I was born in Cape Town, bang in the middle of the century. I spent 8 years of my childhood in Rhodesia (now Zimbabwe) before returning to south Africa with my family. My older brother taught me some useful stuff, like how to swear, masturbate, spit long distances, defecate from a treetop and play soccer. On the other hand, I learned little of worth at school and found it a boring waste of time. It was at high school that I developed a strong antipathy towards authority and bourgeois values.
On leaving school I went to work as a clerk for an Insurance Company, and it was then that I contracted chronic existentialist nausea. I have suffered from the disease ever since, and am still unable to contemplate routine acts of mindless futility without experiencing the same excruciatingly debilitating symptoms that reduced me to a catatonic wreck 40 years ago.
It was at this time that I began to read. And read. First John Steinbeck, and then Hemingway. I, too, wanted to be a writer. But I wasn’t qualified to comment on life, let alone pass judgement on the human condition. I needed knowledge and experience.
At the University of Cape Town I enrolled as a BA undergraduate. At the end of two years I had failed everything and was thrown out. The academic world was not meant for me.
For nearly a decade I drifted from job to demeaning job, and undertook numerous hitchhiking trips in between. I frequented all the bars and heard thousands of ‘true’ bullshit stories. I was learning.
To confront my fear of death and dread of old age and sickness, I began to work in hospitals as an orderly. For three years – on and off – the sights, sounds and smells in the wards assailed me. They gradually coalesced to form a kind of antidote, and I became inured. I could finally accept the inevitability of ‘the way of all flesh'. And after wiping a thousand arses I had also learned a little humility.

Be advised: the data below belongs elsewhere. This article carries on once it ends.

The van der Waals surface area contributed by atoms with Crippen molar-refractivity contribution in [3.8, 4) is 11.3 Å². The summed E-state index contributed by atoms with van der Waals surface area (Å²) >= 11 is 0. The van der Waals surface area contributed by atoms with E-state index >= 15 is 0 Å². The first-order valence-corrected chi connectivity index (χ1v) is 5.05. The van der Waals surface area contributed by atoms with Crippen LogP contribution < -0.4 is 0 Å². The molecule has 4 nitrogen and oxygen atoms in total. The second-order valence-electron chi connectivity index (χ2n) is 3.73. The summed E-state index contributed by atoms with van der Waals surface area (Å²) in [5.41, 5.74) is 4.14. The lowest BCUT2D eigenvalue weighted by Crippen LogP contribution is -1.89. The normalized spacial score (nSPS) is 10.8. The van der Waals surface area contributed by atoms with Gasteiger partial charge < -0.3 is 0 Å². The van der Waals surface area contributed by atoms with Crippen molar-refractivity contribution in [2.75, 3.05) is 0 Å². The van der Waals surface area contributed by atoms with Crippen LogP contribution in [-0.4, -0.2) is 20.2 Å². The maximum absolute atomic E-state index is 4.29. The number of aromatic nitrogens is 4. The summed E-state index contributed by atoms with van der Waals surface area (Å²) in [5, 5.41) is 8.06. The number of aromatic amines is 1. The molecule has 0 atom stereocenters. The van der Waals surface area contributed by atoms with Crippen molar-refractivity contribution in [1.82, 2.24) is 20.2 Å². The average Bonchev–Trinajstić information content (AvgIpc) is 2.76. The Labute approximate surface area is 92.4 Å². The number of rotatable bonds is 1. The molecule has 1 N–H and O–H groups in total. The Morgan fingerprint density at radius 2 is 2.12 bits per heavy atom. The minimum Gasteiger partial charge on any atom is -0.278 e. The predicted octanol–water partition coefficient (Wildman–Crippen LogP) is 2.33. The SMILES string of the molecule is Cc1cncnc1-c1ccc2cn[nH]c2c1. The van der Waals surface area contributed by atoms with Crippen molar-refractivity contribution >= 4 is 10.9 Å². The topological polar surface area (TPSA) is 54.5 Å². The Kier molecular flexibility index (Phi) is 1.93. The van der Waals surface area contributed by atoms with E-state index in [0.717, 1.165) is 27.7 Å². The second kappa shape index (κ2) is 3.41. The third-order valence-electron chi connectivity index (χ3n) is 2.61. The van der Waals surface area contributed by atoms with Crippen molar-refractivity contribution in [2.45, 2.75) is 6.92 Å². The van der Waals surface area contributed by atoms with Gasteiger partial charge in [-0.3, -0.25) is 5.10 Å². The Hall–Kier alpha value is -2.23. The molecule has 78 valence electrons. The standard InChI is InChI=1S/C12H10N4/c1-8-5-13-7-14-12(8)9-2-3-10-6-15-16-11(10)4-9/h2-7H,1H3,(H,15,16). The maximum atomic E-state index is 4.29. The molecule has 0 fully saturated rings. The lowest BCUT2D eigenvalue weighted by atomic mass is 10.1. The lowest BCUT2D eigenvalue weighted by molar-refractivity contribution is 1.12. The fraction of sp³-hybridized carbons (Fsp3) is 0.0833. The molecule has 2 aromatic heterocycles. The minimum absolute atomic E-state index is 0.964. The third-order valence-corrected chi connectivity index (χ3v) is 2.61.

Then, out of the blue, I was offered a year-long contract as medic/storeman at the weather station on Gough Island. I was 30 years of age.
My stay on Gough, as part of a 7-man team, taught me something about solitude and isolation. And also that I was incurably alone, regardless of wherever I found myself.
A year's salary awaited me on my return to South Africa. At a remote spot on the Cape coast I set about building a simple cottage, intending to lead a reclusive life without responsibility. Then, on a visit to Cape Town, I met a woman who seemed to possess the qualities of a suitable mate. But before she would join me she insisted on the conventional rites of marriage.
What could I do? First marriage, then procreation. And not just one child, but two. I was up to my eyebrows in personal involvement. To provide for us I was obliged to take on building work (I had picked up some know-how with the cottage), and for the next 17 years I took on the identity of a building contractor. Oh, what a far cry from being an artist, a writer of literary fiction!
Then, at the age of 49, the epiphany. It suddenly occurred to me that I had accrued enough experience to say that I now had a worldview, and was ready to express it.
I gave up building, my wife went out to work, and for the past eleven years I've been inching my way towards the position I'm in today. I'm not deluded enough to say that I have arrived.